A Computable Universe
Understanding and Exploring Nature as Computation
Edited by: Hector Zenil
This volume, with a foreword by Sir Roger Penrose, discusses the foundations of computation in relation to nature.
It focuses on two main questions:
What is computation?
How does nature compute?
The contributors are world-renowned experts who have helped shape a cutting-edge computational understanding of the universe. They discuss computation in the world from a variety of perspectives, ranging from foundational concepts to pragmatic models to ontological conceptions and philosophical implications.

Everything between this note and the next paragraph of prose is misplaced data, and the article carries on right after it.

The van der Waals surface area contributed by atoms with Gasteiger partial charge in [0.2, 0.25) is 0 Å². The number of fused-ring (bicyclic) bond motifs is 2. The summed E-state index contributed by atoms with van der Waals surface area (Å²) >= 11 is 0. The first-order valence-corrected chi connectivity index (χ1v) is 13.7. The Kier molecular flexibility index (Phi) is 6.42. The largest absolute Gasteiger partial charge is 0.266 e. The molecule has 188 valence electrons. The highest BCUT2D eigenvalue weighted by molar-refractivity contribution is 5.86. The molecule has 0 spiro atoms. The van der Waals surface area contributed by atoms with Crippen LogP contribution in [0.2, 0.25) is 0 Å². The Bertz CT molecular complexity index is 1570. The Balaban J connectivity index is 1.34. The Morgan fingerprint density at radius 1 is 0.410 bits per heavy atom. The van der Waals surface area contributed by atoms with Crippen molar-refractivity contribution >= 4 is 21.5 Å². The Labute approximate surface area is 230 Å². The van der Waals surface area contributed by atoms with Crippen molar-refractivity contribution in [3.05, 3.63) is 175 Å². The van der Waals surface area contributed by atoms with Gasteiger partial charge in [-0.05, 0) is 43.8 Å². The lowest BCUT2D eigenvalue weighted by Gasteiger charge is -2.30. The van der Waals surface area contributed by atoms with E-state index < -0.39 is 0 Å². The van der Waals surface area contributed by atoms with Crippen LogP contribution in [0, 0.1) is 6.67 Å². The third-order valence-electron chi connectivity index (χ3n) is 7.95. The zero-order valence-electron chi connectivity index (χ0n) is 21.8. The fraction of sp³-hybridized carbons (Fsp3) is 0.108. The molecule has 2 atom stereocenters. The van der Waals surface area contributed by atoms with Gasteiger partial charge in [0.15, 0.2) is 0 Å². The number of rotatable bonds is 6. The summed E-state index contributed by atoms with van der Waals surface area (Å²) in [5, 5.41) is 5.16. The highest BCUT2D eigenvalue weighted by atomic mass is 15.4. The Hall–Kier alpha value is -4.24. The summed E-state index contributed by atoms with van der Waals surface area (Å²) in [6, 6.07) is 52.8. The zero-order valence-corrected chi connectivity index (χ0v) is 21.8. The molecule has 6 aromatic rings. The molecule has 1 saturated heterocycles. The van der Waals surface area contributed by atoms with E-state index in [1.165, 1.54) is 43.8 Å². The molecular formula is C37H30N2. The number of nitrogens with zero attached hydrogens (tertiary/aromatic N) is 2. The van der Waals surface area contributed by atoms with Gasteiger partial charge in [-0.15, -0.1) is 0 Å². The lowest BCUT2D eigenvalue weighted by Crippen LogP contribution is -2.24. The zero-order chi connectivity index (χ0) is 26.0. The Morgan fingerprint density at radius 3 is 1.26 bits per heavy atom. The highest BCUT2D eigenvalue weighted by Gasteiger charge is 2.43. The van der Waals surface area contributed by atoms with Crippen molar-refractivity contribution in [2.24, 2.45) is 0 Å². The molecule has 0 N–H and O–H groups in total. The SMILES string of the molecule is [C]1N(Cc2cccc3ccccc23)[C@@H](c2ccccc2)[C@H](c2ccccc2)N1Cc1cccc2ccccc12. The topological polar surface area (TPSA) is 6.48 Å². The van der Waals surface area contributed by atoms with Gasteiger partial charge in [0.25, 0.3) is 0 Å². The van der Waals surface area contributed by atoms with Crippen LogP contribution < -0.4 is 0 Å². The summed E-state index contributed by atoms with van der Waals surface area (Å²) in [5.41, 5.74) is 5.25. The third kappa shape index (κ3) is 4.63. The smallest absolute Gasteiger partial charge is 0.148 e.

The volume provides a state-of-the-art collection of technical papers and non-technical essays, representing a field that assumes information and computation to be key in understanding and explaining the basic structure underpinning physical reality. It also includes a new edition of Konrad Zuse's “Calculating Space” (the MIT translation), and a panel discussion transcription on the topic, featuring worldwide experts in quantum mechanics, physics, cognition, computation and algorithmic complexity.
The volume is dedicated to the memory of Alan M Turing — the inventor of universal computation, on the 100th anniversary of his birth, and is part of the Turing Centenary celebrations.
Via Complexity Digest